During the twentieth century, the term “minority” took on new meaning in the contexts of social science scholarship and civil rights campaigns. For disability activists and scholars, defining disabled people as a minority group similar to African Americans, women, and others has been a means to claim civil rights protections, define a more cohesive and empowered group identity, counter the medical model of disability, and advance the scholarship and academic legitimacy of disability studies.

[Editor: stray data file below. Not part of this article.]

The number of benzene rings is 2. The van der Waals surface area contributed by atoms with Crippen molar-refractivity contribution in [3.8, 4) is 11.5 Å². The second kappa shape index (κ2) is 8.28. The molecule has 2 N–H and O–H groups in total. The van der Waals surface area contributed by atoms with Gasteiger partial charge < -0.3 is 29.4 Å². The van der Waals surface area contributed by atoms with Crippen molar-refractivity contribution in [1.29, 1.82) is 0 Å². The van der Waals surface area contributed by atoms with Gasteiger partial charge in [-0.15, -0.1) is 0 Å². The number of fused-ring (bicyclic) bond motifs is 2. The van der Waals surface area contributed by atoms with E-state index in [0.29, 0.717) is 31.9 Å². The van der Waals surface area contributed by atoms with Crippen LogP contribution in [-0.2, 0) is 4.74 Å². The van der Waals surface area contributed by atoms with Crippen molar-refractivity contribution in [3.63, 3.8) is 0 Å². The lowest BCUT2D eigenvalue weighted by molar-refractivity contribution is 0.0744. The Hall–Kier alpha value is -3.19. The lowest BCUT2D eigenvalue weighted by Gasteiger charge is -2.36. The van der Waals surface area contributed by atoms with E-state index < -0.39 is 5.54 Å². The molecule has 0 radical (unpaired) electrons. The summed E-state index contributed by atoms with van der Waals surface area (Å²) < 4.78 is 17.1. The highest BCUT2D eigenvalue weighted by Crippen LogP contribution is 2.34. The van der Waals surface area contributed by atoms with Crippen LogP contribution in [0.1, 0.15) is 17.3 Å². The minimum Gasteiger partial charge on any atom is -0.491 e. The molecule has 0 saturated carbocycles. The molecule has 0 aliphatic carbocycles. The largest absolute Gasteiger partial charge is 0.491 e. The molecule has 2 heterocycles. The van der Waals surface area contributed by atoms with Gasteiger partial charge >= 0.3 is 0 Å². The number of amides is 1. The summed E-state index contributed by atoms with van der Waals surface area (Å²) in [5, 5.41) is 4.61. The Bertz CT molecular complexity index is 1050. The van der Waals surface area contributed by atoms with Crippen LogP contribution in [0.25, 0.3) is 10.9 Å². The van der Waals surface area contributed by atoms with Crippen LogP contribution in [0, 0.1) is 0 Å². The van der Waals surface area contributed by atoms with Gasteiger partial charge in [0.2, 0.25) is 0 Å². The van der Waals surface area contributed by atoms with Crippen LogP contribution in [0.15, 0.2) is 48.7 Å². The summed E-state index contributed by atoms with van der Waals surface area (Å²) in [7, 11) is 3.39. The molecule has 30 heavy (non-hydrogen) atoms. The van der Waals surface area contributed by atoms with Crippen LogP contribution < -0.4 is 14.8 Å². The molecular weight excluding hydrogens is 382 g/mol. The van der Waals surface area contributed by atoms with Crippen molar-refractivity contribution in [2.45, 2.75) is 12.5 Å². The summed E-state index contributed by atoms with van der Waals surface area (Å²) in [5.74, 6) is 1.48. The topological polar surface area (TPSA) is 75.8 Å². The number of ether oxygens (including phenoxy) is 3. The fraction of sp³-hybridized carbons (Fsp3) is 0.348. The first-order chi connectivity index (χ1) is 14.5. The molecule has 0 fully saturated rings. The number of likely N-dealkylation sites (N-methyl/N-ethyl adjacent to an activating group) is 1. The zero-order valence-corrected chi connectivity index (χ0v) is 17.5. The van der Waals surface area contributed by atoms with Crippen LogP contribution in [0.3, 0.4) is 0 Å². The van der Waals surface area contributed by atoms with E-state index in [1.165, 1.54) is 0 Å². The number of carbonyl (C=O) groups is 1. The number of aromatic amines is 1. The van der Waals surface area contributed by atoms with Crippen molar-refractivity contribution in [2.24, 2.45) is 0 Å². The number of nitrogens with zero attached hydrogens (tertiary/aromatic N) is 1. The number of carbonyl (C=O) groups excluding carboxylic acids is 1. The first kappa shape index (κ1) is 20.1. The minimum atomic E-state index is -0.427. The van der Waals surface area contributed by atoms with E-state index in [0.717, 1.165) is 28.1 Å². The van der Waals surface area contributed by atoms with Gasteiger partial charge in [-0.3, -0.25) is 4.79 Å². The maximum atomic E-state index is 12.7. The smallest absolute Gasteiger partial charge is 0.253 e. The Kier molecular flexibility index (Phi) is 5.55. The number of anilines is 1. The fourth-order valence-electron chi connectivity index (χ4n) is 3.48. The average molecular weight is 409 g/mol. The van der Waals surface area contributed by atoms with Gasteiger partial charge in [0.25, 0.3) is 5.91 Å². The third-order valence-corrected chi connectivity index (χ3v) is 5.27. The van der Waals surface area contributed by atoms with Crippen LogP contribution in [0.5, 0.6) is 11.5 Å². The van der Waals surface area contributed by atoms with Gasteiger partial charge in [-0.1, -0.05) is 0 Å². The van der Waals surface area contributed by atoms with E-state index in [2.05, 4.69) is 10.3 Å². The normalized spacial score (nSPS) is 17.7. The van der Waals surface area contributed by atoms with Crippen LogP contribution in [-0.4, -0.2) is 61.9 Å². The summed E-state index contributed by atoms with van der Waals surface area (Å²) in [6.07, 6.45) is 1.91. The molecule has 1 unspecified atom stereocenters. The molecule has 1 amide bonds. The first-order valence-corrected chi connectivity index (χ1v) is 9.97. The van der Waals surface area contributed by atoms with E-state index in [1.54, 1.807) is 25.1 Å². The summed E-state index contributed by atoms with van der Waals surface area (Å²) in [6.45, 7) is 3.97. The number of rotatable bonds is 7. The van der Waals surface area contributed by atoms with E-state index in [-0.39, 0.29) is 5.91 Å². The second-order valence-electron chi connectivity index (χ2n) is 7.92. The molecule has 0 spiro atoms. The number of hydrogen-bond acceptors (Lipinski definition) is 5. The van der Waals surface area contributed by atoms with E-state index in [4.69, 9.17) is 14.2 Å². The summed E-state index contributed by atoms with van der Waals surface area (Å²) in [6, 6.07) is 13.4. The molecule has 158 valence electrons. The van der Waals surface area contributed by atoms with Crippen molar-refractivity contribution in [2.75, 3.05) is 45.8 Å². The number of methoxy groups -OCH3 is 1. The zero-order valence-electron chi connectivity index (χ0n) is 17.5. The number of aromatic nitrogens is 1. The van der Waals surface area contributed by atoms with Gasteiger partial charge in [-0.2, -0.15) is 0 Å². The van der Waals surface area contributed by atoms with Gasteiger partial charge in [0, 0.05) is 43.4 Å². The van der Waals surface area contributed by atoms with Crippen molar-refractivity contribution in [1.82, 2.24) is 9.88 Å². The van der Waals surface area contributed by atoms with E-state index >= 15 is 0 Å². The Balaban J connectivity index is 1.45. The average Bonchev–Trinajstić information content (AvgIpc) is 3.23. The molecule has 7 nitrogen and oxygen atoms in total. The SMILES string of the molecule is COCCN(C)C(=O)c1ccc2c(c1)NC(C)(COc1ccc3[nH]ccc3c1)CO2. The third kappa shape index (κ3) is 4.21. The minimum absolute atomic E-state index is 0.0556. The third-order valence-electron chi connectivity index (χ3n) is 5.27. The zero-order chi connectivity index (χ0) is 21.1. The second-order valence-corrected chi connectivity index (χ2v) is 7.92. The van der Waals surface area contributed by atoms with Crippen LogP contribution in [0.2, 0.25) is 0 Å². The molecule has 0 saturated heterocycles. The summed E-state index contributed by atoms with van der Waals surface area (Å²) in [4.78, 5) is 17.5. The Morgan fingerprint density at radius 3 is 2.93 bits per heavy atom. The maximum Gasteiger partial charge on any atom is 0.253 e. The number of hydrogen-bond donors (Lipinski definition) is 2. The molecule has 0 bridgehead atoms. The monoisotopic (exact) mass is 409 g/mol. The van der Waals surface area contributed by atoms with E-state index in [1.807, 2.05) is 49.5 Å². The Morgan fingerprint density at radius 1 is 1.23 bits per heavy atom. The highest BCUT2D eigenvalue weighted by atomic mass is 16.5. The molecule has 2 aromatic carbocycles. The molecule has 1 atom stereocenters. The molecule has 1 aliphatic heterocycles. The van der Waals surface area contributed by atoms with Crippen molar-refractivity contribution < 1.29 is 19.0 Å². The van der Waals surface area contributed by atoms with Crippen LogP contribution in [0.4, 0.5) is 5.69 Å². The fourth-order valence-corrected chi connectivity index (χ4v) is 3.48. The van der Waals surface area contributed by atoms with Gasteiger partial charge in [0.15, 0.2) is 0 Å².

This essay may be found on page 122 of the printed volume.

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